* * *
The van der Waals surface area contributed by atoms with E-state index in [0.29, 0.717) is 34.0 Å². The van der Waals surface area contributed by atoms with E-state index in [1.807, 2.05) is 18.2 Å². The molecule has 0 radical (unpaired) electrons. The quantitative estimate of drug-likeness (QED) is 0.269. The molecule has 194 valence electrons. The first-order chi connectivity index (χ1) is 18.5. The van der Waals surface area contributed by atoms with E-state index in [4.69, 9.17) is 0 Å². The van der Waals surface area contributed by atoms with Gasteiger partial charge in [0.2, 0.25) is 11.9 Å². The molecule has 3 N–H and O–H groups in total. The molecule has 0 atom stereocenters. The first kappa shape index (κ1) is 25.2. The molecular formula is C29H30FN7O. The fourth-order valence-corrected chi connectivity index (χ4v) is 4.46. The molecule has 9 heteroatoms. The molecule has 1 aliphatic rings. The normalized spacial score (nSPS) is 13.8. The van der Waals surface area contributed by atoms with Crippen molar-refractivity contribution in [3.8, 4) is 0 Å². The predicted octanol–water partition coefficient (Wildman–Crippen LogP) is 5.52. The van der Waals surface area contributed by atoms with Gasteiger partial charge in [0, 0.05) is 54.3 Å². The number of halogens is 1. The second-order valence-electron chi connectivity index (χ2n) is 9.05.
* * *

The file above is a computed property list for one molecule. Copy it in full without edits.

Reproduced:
The van der Waals surface area contributed by atoms with E-state index in [0.29, 0.717) is 34.0 Å². The van der Waals surface area contributed by atoms with E-state index in [1.807, 2.05) is 18.2 Å². The molecule has 0 radical (unpaired) electrons. The quantitative estimate of drug-likeness (QED) is 0.269. The molecule has 194 valence electrons. The first-order chi connectivity index (χ1) is 18.5. The van der Waals surface area contributed by atoms with E-state index in [4.69, 9.17) is 0 Å². The van der Waals surface area contributed by atoms with Gasteiger partial charge in [0.2, 0.25) is 11.9 Å². The molecule has 3 N–H and O–H groups in total. The molecule has 0 atom stereocenters. The first kappa shape index (κ1) is 25.2. The molecular formula is C29H30FN7O. The fourth-order valence-corrected chi connectivity index (χ4v) is 4.46. The molecule has 9 heteroatoms. The molecule has 1 aliphatic rings. The normalized spacial score (nSPS) is 13.8. The van der Waals surface area contributed by atoms with Crippen molar-refractivity contribution in [3.8, 4) is 0 Å². The predicted octanol–water partition coefficient (Wildman–Crippen LogP) is 5.52. The van der Waals surface area contributed by atoms with Gasteiger partial charge in [0, 0.05) is 54.3 Å². The number of halogens is 1. The second-order valence-electron chi connectivity index (χ2n) is 9.05.